Best Practices in Viz Design

I am back to write about (probably) a series of blog post about Data Visualization Best Practices. Not that I will cover everything you need to know, but I will try to explain what I think is important, what I find challenging and what I think are good tips and reading resources to learn more.


In these 2 weeks, I did a lot of research on this argument and I discovered a lot of interesting insights as well as reinforcing what I learned during the training.

“Keep it simple” – “Be careful, use colours only when you need it” – “Be creative but let people understand” – “Consider the device to use” – …

I do not forget what Andy Kriebel wrote me after my first submission of a Tableau Viz for the application at the DS:

– Does including colour add any value? If you remove colour, does it change the story?
– Consider your chart choices. For example, when looking at time, are bar charts best?

So what I did after and what I continue to do is ask myself these same questions everytime I am doing a visualisation.


For sure, it is challenging to find new ways of visualizing things, experiment new complex chart types and make them “understandable” at the same time.

Sometimes, it happens that I spend time to do complex calculations in Tableau to try to build a difficult chart and then I realize that I do not like it, it does not say anything interesting and at the end a simple bar chart (or sometimes a line chart) works much better.

Probably, experimenting new ways of doing things is the best way to learn, challenge yourself, find obstacles and then break them.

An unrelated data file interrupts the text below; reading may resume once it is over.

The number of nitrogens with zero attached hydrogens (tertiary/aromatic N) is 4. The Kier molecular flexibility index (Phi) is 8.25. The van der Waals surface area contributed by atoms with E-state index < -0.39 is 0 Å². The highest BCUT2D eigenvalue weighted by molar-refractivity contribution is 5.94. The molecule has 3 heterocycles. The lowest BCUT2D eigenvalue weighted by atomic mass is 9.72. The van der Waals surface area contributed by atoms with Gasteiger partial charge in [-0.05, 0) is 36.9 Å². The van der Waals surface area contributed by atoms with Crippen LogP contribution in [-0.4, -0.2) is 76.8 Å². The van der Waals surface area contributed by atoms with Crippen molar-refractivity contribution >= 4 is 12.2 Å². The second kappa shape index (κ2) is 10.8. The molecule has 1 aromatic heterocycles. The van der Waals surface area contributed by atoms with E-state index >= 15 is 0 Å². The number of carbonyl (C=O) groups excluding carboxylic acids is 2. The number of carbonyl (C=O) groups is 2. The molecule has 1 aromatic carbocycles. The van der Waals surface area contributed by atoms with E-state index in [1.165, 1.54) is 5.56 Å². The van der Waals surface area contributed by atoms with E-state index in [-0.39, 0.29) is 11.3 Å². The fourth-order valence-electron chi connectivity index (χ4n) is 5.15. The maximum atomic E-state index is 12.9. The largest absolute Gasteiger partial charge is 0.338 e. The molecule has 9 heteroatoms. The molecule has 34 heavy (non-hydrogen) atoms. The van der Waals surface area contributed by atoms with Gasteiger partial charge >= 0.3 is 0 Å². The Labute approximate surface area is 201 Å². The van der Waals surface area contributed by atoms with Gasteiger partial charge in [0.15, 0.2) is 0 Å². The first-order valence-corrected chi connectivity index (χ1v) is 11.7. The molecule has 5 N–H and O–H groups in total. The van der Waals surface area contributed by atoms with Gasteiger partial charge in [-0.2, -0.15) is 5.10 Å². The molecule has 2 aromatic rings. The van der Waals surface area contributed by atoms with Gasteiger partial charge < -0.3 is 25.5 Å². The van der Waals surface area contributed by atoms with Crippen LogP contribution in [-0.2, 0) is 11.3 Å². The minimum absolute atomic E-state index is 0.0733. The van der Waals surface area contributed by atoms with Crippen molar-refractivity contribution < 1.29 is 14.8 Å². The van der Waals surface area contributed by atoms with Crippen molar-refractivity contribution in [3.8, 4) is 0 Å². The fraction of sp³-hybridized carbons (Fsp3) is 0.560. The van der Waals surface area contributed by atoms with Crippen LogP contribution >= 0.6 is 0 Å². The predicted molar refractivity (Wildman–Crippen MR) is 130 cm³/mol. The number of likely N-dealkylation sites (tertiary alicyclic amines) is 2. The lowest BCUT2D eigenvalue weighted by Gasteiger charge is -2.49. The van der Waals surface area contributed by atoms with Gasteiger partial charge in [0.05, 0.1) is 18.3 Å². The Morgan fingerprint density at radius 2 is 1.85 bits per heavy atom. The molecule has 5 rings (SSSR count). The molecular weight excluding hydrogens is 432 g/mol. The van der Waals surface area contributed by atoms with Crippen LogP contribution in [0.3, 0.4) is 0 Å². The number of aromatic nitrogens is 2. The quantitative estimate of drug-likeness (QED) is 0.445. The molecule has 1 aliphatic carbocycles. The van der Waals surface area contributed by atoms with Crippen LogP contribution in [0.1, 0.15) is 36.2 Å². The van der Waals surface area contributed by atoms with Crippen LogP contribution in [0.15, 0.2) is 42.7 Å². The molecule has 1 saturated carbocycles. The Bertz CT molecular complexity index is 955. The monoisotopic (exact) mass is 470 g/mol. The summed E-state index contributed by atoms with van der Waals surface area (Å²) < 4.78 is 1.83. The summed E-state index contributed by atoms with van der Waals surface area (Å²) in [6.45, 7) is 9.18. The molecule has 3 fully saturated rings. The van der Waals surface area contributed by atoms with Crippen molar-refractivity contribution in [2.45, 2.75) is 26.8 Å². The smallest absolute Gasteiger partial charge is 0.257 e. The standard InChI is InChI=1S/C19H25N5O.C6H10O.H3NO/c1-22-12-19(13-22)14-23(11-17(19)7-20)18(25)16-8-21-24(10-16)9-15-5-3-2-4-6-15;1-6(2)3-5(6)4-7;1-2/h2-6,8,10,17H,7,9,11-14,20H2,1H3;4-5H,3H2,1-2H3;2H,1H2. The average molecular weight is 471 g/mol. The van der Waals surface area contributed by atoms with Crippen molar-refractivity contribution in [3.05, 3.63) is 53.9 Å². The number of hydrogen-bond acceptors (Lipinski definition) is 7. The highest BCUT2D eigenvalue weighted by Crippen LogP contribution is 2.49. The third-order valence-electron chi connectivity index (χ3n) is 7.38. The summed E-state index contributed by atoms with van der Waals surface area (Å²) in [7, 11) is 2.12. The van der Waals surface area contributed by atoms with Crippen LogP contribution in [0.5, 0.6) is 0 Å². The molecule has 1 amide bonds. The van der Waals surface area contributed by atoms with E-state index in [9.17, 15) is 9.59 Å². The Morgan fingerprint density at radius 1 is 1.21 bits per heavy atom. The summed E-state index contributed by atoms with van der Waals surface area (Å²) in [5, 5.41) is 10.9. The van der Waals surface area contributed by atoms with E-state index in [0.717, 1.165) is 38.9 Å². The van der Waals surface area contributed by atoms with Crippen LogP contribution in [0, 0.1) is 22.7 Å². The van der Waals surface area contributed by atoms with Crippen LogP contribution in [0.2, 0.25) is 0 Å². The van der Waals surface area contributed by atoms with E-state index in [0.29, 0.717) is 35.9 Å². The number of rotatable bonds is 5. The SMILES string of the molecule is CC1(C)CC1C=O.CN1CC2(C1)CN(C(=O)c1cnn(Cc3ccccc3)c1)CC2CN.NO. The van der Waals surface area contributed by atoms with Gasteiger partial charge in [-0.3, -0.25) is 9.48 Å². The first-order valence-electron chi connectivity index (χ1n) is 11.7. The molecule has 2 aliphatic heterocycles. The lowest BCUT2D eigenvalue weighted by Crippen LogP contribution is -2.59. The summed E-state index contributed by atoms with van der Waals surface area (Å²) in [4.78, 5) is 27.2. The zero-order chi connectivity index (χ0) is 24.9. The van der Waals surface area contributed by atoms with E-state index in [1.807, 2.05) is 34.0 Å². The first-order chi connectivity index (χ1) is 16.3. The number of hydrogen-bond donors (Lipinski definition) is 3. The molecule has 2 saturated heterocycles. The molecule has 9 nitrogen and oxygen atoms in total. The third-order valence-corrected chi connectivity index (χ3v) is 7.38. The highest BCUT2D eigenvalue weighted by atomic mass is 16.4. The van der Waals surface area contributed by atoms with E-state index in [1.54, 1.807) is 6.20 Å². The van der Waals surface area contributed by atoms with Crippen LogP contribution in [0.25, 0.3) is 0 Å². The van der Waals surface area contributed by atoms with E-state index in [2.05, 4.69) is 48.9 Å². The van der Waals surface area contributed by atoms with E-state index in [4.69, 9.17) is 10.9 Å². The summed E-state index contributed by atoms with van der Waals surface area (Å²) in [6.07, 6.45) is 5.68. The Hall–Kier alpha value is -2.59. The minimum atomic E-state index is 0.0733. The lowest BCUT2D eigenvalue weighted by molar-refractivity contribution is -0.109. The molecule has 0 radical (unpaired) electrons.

I found really useful to go through some videos of the Tableau Conference 2015 (there is a clever video on mobile design – “Going mobile with Tableau” by Nick Hiritsko) as well as reading books such as Stephen Few’s book, “Information Dashboard Design”, where you can learn about different kind of Business Dashboards. For people that are interested to understand better the use of story points in Tableau, Ben Jones explains in a neat and smart way here: if you want to see the workbook, you can find it here on Tableau Public.

Other tips? I suggest to make a lot of viz and maybe participate to “social” projects such as “Makeover Monday” by Andy Kriebel, that will improve a lot your knowledge of Tableau. You will also see the chance to see how many different viz are possible with the same dataset and that is also awesome!

I will come back soon giving more insights & tips about Best Practices in Viz Design BUT expect also quite soon a blog about wines…



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